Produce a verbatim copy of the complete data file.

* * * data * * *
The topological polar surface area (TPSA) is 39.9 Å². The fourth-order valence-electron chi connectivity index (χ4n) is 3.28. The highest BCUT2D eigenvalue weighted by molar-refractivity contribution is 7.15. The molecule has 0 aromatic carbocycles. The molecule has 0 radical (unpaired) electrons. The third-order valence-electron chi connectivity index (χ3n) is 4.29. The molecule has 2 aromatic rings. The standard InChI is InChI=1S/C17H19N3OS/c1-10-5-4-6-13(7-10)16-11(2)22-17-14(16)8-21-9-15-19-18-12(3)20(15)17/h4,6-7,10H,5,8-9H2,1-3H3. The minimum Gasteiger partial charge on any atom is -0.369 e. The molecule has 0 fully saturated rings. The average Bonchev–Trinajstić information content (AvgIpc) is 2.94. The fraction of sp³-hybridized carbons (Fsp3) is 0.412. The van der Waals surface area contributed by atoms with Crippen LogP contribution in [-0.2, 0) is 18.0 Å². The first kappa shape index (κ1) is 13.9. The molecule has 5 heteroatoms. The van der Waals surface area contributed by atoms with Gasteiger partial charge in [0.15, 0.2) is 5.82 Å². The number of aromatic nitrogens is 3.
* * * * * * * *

The topological polar surface area (TPSA) is 39.9 Å². The fourth-order valence-electron chi connectivity index (χ4n) is 3.28. The highest BCUT2D eigenvalue weighted by molar-refractivity contribution is 7.15. The molecule has 0 aromatic carbocycles. The molecule has 0 radical (unpaired) electrons. The third-order valence-electron chi connectivity index (χ3n) is 4.29. The molecule has 2 aromatic rings. The standard InChI is InChI=1S/C17H19N3OS/c1-10-5-4-6-13(7-10)16-11(2)22-17-14(16)8-21-9-15-19-18-12(3)20(15)17/h4,6-7,10H,5,8-9H2,1-3H3. The minimum Gasteiger partial charge on any atom is -0.369 e. The molecule has 0 fully saturated rings. The average Bonchev–Trinajstić information content (AvgIpc) is 2.94. The fraction of sp³-hybridized carbons (Fsp3) is 0.412. The van der Waals surface area contributed by atoms with Crippen LogP contribution in [-0.2, 0) is 18.0 Å². The first kappa shape index (κ1) is 13.9. The molecule has 5 heteroatoms. The van der Waals surface area contributed by atoms with Gasteiger partial charge in [0.15, 0.2) is 5.82 Å². The number of aromatic nitrogens is 3.